Sort by:
  • Reviews

    The Blue Iris

    In its riveting U.S. premiere at Los Angeles’ Fountain Theatre, Athol Fugard’s “The Blue Iris” treads delicately across the landscape of the heart.

  • Reviews


    An apt deathly calm informs International City Theatre’s staging of “Ghost-Writer,” Michael Hollinger’s otherworldly tale of a novelist and his secretary circa 1919.

  • Reviews

    Cougar the Musical

    Director-choreographer Lynne Taylor-Corbett mistakes Donna Moore’s “Cougar the Musical,” at St. Luke’s Theatre, for a show of substance, and what should be a frolic lacks oomph.

  • Reviews

    Missionary in Manhattan

    The Mormon-themed “Missionary in Manhattan,” created by the Ukulele Orchestra of Great Brooklyn and part of the Dream Up Festival, is just an extended comedy sketch with songs.

  • Reviews


    Dion Millington provides a fresh take on Effie White, but director-choreographer Keith Lee Grant can’t do the same for Harlem Repertory Theatre’s production of “Dreamgirls.”

  • News

    Funding Theater Across the Nation

    Theatre Communications Group announced the recipients of grants totaling $225,000 from the MetLife/TCG A-ha! Program, including the Atlantic Theater Company and Oregon Shakespeare Festival.

  • Reviews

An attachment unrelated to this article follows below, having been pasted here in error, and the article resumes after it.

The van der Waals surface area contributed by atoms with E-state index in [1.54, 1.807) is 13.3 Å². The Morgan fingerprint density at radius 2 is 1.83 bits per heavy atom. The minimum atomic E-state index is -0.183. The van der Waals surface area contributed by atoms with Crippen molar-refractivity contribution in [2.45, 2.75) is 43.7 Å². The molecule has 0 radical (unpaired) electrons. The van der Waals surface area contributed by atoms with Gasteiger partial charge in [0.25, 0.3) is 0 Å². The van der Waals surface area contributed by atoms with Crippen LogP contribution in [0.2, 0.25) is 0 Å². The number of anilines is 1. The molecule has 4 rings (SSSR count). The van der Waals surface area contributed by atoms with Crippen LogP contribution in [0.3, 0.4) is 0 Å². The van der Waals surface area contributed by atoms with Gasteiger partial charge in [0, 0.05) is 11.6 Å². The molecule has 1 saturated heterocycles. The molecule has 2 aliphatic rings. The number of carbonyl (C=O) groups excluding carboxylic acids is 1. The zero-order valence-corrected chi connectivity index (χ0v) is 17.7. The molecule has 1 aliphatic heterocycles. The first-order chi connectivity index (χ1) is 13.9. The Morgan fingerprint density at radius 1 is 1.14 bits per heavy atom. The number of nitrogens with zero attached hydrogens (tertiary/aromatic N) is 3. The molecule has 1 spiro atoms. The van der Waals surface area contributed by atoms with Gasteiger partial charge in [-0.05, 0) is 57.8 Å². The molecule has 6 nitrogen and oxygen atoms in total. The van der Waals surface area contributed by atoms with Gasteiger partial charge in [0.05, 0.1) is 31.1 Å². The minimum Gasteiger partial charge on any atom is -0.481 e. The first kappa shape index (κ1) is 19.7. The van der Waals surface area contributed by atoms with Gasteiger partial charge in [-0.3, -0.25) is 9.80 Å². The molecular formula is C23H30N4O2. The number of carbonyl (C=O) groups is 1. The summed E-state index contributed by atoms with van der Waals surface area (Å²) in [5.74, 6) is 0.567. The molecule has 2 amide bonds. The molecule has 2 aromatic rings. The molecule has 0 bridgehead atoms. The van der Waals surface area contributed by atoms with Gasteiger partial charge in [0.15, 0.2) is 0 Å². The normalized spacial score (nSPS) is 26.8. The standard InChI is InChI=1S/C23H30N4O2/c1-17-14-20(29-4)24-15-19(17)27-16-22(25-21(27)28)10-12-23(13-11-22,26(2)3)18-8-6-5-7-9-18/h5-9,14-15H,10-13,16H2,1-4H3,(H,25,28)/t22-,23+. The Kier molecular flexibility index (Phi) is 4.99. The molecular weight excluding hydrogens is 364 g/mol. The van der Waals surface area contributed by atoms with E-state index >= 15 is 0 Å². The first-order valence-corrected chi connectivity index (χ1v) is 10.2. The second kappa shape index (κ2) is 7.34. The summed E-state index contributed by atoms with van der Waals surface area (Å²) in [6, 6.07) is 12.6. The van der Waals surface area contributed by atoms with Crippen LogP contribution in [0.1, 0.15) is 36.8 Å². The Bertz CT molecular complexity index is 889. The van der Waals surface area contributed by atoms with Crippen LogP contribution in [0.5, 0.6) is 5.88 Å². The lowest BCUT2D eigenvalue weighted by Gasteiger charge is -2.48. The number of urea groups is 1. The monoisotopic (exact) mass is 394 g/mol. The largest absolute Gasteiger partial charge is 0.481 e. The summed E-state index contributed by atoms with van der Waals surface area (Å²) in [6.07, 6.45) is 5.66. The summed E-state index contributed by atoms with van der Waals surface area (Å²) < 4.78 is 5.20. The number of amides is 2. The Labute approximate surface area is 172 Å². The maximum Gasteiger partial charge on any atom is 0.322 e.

Giant Killer Slugs

    Playwright Colby Day’s ambitious but uneven spoof “Giant Killer Slugs,” in Theater for the New City’s Dream Up Festival, is best when its 18 actors underplay the comedy.

  • Advice

    Duncan Stewart on Finding New Talent and Relying on Star Power

    The casting director of “Chicago” and “La Cage aux Folles” wanted to be on Broadway. A career in casting took him from Canada to the Big Apple and beyond.

  • Reviews

    June and Nancy

    Actor-playwright Michelle Ramoni’s “June and Nancy,” a Fringe entry about an extramarital lesbian love affair in 1950s Manhattan, though not uninteresting, is definitely ungainly.

  • Reviews

    Hanafuda Denki : A Tale of Fantastic Traditional Playing Cards

    A mixture of ghost stories andWeimarcabaret, “Hanafuda Denki,”Tokyo’s Ryuzanji Company’s adaptation of “The Threepenny Opera,” is sometimes inexplicable but always delightful.